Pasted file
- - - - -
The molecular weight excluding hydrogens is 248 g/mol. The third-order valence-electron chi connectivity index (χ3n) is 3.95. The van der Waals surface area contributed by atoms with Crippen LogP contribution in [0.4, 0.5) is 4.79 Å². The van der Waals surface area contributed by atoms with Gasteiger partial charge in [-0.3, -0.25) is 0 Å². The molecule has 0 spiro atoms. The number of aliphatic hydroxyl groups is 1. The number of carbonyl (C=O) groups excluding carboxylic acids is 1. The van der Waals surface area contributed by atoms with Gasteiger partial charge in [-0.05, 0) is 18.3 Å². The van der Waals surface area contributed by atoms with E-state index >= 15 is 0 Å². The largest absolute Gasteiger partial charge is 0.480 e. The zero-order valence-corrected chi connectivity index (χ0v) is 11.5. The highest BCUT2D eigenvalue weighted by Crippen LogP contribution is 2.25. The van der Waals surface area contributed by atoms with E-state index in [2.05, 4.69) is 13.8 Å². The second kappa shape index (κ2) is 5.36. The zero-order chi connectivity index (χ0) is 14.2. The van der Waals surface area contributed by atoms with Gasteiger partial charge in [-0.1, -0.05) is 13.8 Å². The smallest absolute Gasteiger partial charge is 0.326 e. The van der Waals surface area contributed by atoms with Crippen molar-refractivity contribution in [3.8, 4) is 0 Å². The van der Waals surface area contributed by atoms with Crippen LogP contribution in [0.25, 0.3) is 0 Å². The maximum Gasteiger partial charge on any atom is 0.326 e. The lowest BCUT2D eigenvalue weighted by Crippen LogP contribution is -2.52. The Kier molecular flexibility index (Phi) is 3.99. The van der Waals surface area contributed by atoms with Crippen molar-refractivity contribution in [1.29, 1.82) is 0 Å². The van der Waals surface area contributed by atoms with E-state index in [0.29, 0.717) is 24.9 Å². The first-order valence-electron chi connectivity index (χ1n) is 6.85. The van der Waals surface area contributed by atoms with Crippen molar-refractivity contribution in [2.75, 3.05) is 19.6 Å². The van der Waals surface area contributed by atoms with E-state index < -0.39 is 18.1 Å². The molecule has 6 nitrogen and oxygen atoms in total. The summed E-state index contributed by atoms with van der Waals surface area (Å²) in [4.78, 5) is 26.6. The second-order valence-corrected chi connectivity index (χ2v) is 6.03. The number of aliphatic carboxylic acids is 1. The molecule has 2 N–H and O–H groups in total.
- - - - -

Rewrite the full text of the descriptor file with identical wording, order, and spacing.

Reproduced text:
The molecular weight excluding hydrogens is 248 g/mol. The third-order valence-electron chi connectivity index (χ3n) is 3.95. The van der Waals surface area contributed by atoms with Crippen LogP contribution in [0.4, 0.5) is 4.79 Å². The van der Waals surface area contributed by atoms with Gasteiger partial charge in [-0.3, -0.25) is 0 Å². The molecule has 0 spiro atoms. The number of aliphatic hydroxyl groups is 1. The number of carbonyl (C=O) groups excluding carboxylic acids is 1. The van der Waals surface area contributed by atoms with Gasteiger partial charge in [-0.05, 0) is 18.3 Å². The van der Waals surface area contributed by atoms with E-state index >= 15 is 0 Å². The largest absolute Gasteiger partial charge is 0.480 e. The zero-order valence-corrected chi connectivity index (χ0v) is 11.5. The highest BCUT2D eigenvalue weighted by Crippen LogP contribution is 2.25. The van der Waals surface area contributed by atoms with E-state index in [2.05, 4.69) is 13.8 Å². The second kappa shape index (κ2) is 5.36. The zero-order chi connectivity index (χ0) is 14.2. The van der Waals surface area contributed by atoms with Gasteiger partial charge in [-0.1, -0.05) is 13.8 Å². The smallest absolute Gasteiger partial charge is 0.326 e. The van der Waals surface area contributed by atoms with Crippen molar-refractivity contribution in [3.8, 4) is 0 Å². The van der Waals surface area contributed by atoms with Crippen LogP contribution in [0.25, 0.3) is 0 Å². The maximum Gasteiger partial charge on any atom is 0.326 e. The lowest BCUT2D eigenvalue weighted by Crippen LogP contribution is -2.52. The Kier molecular flexibility index (Phi) is 3.99. The van der Waals surface area contributed by atoms with Crippen molar-refractivity contribution in [1.29, 1.82) is 0 Å². The van der Waals surface area contributed by atoms with E-state index in [0.29, 0.717) is 24.9 Å². The first-order valence-electron chi connectivity index (χ1n) is 6.85. The van der Waals surface area contributed by atoms with Crippen molar-refractivity contribution in [2.75, 3.05) is 19.6 Å². The van der Waals surface area contributed by atoms with E-state index < -0.39 is 18.1 Å². The molecule has 6 nitrogen and oxygen atoms in total. The summed E-state index contributed by atoms with van der Waals surface area (Å²) in [4.78, 5) is 26.6. The second-order valence-corrected chi connectivity index (χ2v) is 6.03. The number of aliphatic carboxylic acids is 1. The molecule has 2 N–H and O–H groups in total.